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In the Fourth Gospel John the Baptist's final testimony contrasts his mission with that of Jesus. In particular he notes the origin of his calling and Jesus' origin:

27 John answered, “A person cannot receive even one thing unless it is given him from heaven...31 He who comes from above is above all. He who is of the earth belongs to the earth and speaks in an earthly way. He who comes from heaven is above all. (John 3) [ESV]

John refers to his own call as "from heaven" (οὐρανοῦ) and Jesus comes "from heaven" (οὐρανοῦ). Both statements follow the Prologue: John was sent by God (cf. 1:6-8) and Jesus was with God (cf. 1:1-2). However, in speaking about Jesus, John uses different words to describe where He is from:

He who comes from above is above all. He who is of the earth belongs to the earth and speaks in an earthly way. He who comes from heaven is above all.

ἄνωθεν ἐρχόμενος ἐπάνω πάντων ἐστίν ὁ ὢν ἐκ τῆς γῆς ἐκ τῆς γῆς ἐστιν καὶ ἐκ τῆς γῆς λαλεῖ ὁ ἐκ τοῦ οὐρανοῦ ἐρχόμενος ἐπάνω πάντων ἐστίν

ἄνωθεν also means again, which makes sense when applied to Jesus, who is from heaven and will come again. Since John uses οὐρανοῦ, heaven, for both himself and Jesus, it seems more likely he uses ἄνωθεν to mean "again." This also explains the verb ἐρχόμενος, literally, "coming:"

“The One coming again is above all. The one being from the earth is from the earth and is speaking from the earth. The One coming from heaven is above all. (DLNT)

Following "the one coming again is above all" is, ὁ ὢν, the Divine Name in Exodus 3:14:

“The One coming from-above is above all, The One Who Is...
ὁ ἄνωθεν ἐρχόμενος ἐπάνω πάντων ἐστίν ὁ ὢν...

John's final testimony about Jesus would be: The One coming again, The One Who Is, The One coming from heaven.

Is "again" a better understanding of ἄνωθεν and is it possible John is also saying the One coming again is ὁ ὢν?

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The Greek adverb ἄνωθεν (anothen) is a notoriously slippery to translate. BDAG lists four separate meanings:

  1. from above, eg, Mark 15:38, Matt 27:51, etc
  2. from the beginning, eg, Luke 1:3, Acts 26:5
  3. for long time, Luke 1:3, Acts 26:5
  4. again, anew, Gal 4:9, John 3:3, 7.

the word only occurs 13 times in the NT, five in the Gospel of John and three in John 3, which are among the most contentious. Indeed, BDAG suggests that while John 3:31 means "from above" as suggested by ἐπάνω πάντων (above all) and the later explicit mention of ὁ ἐκ τοῦ οὐρανοῦ ἐρχόμενος ἐπάνω πάντων ἐστίν· (= the one who comes from heaven is above all); however, BDAG further remarks that:

be born again John 3:3, 7 ... is designedly ambiguous and suggests also a transcendent experience born from above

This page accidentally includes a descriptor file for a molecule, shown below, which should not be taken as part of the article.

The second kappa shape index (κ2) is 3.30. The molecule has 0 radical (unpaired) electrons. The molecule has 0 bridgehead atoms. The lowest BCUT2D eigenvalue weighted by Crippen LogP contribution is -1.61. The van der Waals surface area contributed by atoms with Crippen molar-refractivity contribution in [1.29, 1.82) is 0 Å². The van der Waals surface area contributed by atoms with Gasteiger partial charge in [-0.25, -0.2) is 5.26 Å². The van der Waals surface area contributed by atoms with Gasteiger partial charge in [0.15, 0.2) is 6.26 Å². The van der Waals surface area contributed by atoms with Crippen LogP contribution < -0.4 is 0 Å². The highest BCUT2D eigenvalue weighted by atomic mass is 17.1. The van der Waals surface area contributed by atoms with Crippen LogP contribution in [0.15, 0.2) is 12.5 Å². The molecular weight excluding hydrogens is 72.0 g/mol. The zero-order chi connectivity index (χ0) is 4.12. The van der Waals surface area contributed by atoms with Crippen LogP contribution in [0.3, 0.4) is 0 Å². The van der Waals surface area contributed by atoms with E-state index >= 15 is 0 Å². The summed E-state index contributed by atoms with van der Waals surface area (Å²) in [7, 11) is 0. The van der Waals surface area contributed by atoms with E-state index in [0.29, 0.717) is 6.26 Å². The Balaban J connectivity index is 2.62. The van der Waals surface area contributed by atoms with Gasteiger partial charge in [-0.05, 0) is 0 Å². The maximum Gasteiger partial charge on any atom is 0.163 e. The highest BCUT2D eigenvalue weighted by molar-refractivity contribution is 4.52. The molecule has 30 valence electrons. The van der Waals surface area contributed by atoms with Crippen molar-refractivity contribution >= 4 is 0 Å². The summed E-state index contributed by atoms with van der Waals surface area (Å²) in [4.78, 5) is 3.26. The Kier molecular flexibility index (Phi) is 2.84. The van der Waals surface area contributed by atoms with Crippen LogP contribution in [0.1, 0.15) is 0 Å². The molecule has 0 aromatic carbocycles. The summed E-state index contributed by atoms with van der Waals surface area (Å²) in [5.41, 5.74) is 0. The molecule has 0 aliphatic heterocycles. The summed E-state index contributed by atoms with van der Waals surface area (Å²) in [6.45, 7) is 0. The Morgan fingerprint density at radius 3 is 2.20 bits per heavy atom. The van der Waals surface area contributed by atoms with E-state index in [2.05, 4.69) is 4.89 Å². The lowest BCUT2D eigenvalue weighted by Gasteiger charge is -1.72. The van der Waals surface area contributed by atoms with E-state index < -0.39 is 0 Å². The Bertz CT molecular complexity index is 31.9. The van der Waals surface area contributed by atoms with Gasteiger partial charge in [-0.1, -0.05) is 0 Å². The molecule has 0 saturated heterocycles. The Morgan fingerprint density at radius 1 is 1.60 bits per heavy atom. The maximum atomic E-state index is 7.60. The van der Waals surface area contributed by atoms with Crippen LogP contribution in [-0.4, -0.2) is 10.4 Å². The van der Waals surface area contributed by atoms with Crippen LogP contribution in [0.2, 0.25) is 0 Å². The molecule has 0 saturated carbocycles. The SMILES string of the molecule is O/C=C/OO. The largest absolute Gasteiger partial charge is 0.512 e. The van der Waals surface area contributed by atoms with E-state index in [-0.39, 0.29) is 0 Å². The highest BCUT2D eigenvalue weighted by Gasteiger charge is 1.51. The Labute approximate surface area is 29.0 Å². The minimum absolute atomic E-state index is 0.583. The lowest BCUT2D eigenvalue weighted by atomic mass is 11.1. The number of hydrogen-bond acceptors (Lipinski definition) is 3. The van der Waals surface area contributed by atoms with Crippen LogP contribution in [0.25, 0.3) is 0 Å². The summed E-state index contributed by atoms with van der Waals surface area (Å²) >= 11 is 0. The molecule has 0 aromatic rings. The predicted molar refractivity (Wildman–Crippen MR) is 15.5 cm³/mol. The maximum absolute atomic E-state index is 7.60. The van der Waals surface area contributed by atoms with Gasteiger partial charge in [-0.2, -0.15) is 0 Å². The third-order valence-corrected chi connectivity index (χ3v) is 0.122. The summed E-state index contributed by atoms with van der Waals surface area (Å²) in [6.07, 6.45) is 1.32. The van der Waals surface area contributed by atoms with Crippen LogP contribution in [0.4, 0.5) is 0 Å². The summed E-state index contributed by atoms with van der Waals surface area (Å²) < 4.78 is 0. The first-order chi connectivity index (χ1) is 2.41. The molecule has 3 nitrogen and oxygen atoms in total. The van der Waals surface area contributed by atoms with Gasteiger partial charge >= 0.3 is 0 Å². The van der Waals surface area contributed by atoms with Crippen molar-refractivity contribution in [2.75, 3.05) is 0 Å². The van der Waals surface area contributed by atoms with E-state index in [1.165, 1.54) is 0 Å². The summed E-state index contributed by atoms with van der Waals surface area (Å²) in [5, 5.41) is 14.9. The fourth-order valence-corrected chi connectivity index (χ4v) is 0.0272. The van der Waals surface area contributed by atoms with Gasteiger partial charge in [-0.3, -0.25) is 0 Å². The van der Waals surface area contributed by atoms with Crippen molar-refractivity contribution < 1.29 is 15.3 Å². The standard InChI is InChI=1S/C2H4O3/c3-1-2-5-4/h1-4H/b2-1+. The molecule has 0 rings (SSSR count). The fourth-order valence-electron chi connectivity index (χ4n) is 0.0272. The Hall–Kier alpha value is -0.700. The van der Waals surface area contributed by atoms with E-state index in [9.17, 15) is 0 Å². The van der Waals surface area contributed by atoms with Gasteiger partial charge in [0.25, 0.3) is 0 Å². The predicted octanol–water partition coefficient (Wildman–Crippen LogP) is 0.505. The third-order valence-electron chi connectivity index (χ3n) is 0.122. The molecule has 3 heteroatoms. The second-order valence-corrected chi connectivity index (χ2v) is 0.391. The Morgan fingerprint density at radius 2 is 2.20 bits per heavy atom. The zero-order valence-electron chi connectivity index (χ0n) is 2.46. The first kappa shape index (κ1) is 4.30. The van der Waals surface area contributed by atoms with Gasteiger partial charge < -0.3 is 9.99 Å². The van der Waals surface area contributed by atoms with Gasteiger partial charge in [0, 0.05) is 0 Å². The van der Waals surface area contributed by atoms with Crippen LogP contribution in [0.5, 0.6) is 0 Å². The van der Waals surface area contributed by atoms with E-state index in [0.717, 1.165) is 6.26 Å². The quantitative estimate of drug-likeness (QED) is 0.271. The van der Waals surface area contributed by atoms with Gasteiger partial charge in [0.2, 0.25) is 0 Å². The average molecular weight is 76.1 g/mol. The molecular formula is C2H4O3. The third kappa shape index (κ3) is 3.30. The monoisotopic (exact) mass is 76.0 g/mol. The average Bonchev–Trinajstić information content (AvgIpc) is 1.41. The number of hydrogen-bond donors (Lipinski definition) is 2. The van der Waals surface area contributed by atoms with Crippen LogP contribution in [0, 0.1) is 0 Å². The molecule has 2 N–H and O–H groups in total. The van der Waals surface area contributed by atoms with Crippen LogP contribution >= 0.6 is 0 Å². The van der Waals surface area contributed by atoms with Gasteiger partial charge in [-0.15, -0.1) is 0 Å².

I strongly agree. [This would make the meaning of ἄνωθεν consistent at least in this chapter.]

Now back to the OP's question: Might ἄνωθεν mean "again" in John 3:31. All versions I checked translate it "from above" - I found no exceptions. Thus, John 3:31a is translated: The one who comes from above is above/superior all.

By contrast, the OP suggests: The one who comes again is above all.

Which is correct? The force of John 3:31 is to contrast the heavenly origin of Jesus (from above) with the mere terrestrial origin of humans. Thus, if the One (Jesus) is the one who come again (rather than from above) then the sentence takes on a sudden, unexpected and uncontextual eschatological message and thus makes no sense.

The only other place where ἄνωθεν unambiguously means "again/anew" is Gal 4:9 which is strengthened by the presence of πάλιν (= again).

In John 3:31 the meaning of "from above" is a play on words between ἄνωθεν and ἐπάνω (better or superior) and thus gives a double indenture of "above" in the sense of both status and place (from heaven).

The context also makes this clear. John's testimony is about Jesus in the present tense not future tense (no future tense is used here.) John is contrasting Jesus divine origin with his own lowly status as a preacher from earth.

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  • I agree that Gal 4:9 is the only occasion when 'from above' 'from the first' is not, immediately apparent. But I would suggest that the presence of palin is the sole presence of the meaning 'again'. The addition of anothen adds another concept. Thus : why turn ye again (palin) to be again (palin) under bondage from above (anothen) : is the meaning. But +1, nevertheless. – Nigel J Aug 11 '20 at 11:45